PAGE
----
A Plaintiff Fact Sheet (“PFS”) is a court mandated questionnaire plaintiffs must fill out in the discovery phase of litigation. During discovery, the parties exchange information. Normally, this is done through interrogatories and requests for production, but in Multidistrict Litigations (“MDL”) and other consolidated proceedings, plaintiffs submit information to defendants by completing Plaintiff Fact Sheets.
Sometimes early in the litigation, a shortened version of the PFS, called a Plaintiff Profile Form (“PPF”) is used until the litigation progresses. Only when a case gets close to trial will a plaintiff have to complete a more detailed and thorough PFS.
What information is required in a PFS?
A PFS or PPF seeks information about the plaintiff and the plaintiff’s claims in a lawsuit. This includes basic information such as:
- Case caption and date filed
- Plaintiff contact information
- Date of birth and social security number
- Specifics of medical device or drug at issue (manufacturer number, lot number, date(s) of implant or ingestion)
- Injuries alleged
- Treating physician(s)
- Limited medical history
Depending on the litigation, some PFSs request more in depth information such as:
- Employment history
- Extensive medical history
- Pharmacy history
- Insurance providers
PFSs are also accompanied by authorizations for plaintiffs to sign. Authorizations allow defendants to obtain necessary documents directly from facilities or entities. For example, there may be specific authorizations for the release of medical, tax, employment, or social security records, etc.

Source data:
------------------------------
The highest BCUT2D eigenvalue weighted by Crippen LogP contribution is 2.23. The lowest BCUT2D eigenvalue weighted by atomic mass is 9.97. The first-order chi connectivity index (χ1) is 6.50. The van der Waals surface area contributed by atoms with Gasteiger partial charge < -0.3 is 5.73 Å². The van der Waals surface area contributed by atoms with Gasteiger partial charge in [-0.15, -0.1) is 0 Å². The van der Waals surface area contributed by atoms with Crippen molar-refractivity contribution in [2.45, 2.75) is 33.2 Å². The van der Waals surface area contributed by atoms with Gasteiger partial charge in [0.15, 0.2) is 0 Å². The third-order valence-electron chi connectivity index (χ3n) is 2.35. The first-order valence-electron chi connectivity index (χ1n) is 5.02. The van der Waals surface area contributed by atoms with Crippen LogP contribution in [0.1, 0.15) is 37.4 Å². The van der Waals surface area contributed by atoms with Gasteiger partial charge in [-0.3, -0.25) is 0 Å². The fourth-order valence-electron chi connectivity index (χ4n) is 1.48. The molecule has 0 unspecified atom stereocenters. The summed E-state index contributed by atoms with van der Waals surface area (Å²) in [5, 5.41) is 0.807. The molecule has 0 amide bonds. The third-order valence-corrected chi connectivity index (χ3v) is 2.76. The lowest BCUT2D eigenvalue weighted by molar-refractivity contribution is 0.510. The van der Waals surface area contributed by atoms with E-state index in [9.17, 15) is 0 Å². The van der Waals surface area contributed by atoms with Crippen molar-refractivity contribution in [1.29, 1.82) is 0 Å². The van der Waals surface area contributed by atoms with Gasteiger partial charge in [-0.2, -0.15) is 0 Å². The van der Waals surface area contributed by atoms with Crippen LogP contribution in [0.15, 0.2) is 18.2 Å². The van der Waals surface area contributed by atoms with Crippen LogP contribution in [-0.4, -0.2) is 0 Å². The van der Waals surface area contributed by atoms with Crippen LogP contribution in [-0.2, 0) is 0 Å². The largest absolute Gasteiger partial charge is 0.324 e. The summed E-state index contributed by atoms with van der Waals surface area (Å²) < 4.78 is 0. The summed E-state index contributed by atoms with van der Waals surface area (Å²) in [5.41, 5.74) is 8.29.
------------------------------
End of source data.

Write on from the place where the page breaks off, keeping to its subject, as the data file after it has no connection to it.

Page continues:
Who decides what questions are on a PFS?
The parties propose draft PFSs. Plaintiffs’ attorneys review opposing counsel’s draft and determine if the information sought is fair and relevant to the litigation. Oftentimes, plaintiffs’ counsel finds questions burdensome and irrelevant. If the parties cannot agree on a PFS, the presiding Judge may decide which questions are proper.
Once the form of the PFS is decided on, it must be submitted to the presiding judge. The judge then enters an order requiring each plaintiff to complete the PFS in a certain amount of time.
What happens if I don’t complete the PFS?
Orders mandating PFSs also include procedures for failing to complete the PFS or inadequately answering the questions. Normally, defendants must put a noncompliant plaintiff on notice that he or she has failed to abide by the order. Plaintiff then has a certain amount of time to cure the deficiencies. If it is still not done, defendants will normally file a motion to compel a plaintiff to complete the PFS and/or a motion to dismiss the case. Failure to complete a court mandated PFS most certainly results in dismissal of the case.
In most of the mass tort cases, a plaintiff will need to complete a PFS. It can be overwhelming, but we are there to help our clients at every stage of the process.